Are We Losing Our Religion?

At Tufts, there is an undeniable clash between devotion to one’s religion and the secularly charged atmosphere of an intellectual, liberal community. Most students at Tufts believe in calculated patterns of global politics and human reactions, rather than the immeasurable presence of a divine power. This disengagement from religion is not unique to Tufts, but rather a logical transition that many college-aged students experience. Attempting to forge their own identity and form of spirituality, students on campus often turn away from organized religion to discover alternative ways to find meaning and purpose in their lives.

Rabbi Jeffery Summit, executive director of Tufts Hillel, recognizes that many students compartmentalize their religion while at college. He says, “When people go to college, they are actively trying to define their own identity. For lots of people, that translates to breaking away from what they did when they were younger at home. It’s not unusual to be at college and try to broaden your experience by stepping away from the past.” Despite a majority of irreligious students on campus, the small but strong group of students who are connected to their religion should not be overlooked. Tufts’ Protestant Chaplain Rachael Pettengill-Rasure identifies this religious group and its inherent value to campus. She states, “It is incredibly important to have communities of faith on campus because there are still students who choose to continue to practice the tradition they grew up in as well as explore new ones.”

Sophomore Leif Inouye falls into the former group of students. Inouye was raised Mormon and grew up going to church every Sunday with his family. At Tufts, he continues to attend a weekly service at a congregation in Harvard Square that is designated specifically for college-aged students. While Inouye’s religion and practices are fairly unique on campus, he benefits from being a minority at Tufts. Inouye states, “People tend to view Mormons as being aggressive with religion, but I am trying to create a bridge between secularism, faith, and God. I like being an example of religion in a way that debunks myths about the religion itself.” He finds that Tufts students are generally very open to learning about his religion. While educating others is an underlying principle of Mormonism, Inouye admits that he is not entirely comfortable with the idea of participating in a mission and proselytizing. This is not a unique phenomenon; many religiously observant individuals question the applicability of fundamental principles of religion. As a result, they turn to other methods of discovering meaning in their lives.

Sophomore Leah Petrucelli, an active member of the Catholic Church, finds that religion is still prevalent on campus and that college students are simply exploring religion in new ways. She says, “I participated in a Bible study last year and the group of Tufts students that attended varied greatly in their dedication to Christianity. Some wanted to try another form of worship, some wanted to learn more about the foundation of many faiths, and some were just looking for something to believe in.” Petrucelli feels that the desire for significance and value is still present on campus, but is being sought in an alternative light. Students are searching for meaning, which is something traditionally provided by religion.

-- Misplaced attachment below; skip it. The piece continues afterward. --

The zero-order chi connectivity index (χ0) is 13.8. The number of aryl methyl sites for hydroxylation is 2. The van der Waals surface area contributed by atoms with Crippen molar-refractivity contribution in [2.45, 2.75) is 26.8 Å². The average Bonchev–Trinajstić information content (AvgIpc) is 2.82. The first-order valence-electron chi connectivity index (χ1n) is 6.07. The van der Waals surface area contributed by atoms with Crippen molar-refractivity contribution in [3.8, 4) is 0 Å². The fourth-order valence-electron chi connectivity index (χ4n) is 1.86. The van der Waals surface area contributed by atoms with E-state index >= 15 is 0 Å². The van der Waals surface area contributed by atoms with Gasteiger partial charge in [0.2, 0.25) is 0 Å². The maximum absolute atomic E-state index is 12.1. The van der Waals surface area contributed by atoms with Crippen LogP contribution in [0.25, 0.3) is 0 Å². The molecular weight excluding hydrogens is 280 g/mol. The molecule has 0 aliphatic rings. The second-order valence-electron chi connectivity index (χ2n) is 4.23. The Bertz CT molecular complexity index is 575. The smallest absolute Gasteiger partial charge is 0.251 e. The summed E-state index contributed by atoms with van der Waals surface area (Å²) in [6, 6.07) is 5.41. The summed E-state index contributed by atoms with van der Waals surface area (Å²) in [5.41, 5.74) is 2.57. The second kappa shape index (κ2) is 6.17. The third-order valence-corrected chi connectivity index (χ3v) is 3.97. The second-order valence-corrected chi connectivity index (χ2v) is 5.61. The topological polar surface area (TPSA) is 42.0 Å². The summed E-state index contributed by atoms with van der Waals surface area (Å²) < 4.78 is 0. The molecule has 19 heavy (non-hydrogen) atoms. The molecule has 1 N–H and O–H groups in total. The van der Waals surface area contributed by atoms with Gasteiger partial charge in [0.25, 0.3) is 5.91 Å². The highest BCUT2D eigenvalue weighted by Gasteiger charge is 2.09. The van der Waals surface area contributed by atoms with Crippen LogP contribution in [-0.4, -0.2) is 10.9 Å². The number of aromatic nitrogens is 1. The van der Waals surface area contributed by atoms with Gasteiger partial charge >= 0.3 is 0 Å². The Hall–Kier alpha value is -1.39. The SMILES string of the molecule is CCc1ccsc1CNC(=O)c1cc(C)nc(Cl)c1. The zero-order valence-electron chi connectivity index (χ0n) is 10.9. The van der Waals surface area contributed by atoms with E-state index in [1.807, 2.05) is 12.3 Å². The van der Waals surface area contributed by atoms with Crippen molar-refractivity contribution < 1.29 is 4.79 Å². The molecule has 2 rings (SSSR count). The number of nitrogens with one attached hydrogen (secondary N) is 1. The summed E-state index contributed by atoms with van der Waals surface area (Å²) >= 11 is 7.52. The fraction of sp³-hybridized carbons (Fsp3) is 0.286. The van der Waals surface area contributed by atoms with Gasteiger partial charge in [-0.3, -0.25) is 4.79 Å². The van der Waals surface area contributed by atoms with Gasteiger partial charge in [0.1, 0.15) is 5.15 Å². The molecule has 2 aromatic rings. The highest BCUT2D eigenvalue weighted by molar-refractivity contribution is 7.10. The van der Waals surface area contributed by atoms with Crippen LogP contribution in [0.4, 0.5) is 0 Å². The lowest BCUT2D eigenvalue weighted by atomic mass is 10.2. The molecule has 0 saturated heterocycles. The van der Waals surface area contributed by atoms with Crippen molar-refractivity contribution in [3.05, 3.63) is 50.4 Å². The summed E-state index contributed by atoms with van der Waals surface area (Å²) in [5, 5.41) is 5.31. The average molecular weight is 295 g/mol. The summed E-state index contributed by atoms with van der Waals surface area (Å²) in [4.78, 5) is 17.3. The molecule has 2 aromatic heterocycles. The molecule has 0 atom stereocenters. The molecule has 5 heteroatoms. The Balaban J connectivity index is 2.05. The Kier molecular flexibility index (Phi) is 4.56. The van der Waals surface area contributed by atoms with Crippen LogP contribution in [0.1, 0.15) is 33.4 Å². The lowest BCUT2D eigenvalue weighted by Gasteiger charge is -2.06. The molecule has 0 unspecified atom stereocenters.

One needs only to look at the plethora of clubs on campus to understand the notion that many students are actively searching for purpose in their everyday lives. For example, Inouye turns to hiking with the Tufts Mountain Club for an element of spiritual satisfaction. He explains, “Humans inherently want those defining moments in life. Hiking and being alone on a mountain is as close to God as you can get. Completely devoid of any influence, it’s you and the world. You’re as alone as you can possibly be. Sitting on natural creation, your phone is out of range, you’re completely unaltered. It’s almost more religiously fulfilling than church. It’s more real.” Devout or not, students may gain exposure to religious experiences through different lenses, including feeling something bigger than themselves by exploring nature.

Both Rabbi Summit and Chaplain Pettengill-Rasure acknowledge that the fluid nature of religion at Tufts mirrors a nationwide trend. Pettengill-Rasure purports, “It is true that Christian churches are in decline throughout the country, but I believe this is part of a larger shift in culture and religion. We are in the process of exploring new ways to be a church in the 21st century.” While the face of religion may change with time, judging by the desires and outlook of each individual, the core of religion is enduring. As students, we might not take time out of our busy schedules to sit in church every Sunday morning, and we might not personally believe in a concrete idea of God, but we are certainly surrounded by people who are trying to sift through the mundane to find those rare moments of exception. The quest for meaning is ongoing at Tufts, and in that sense, religion is all around us.

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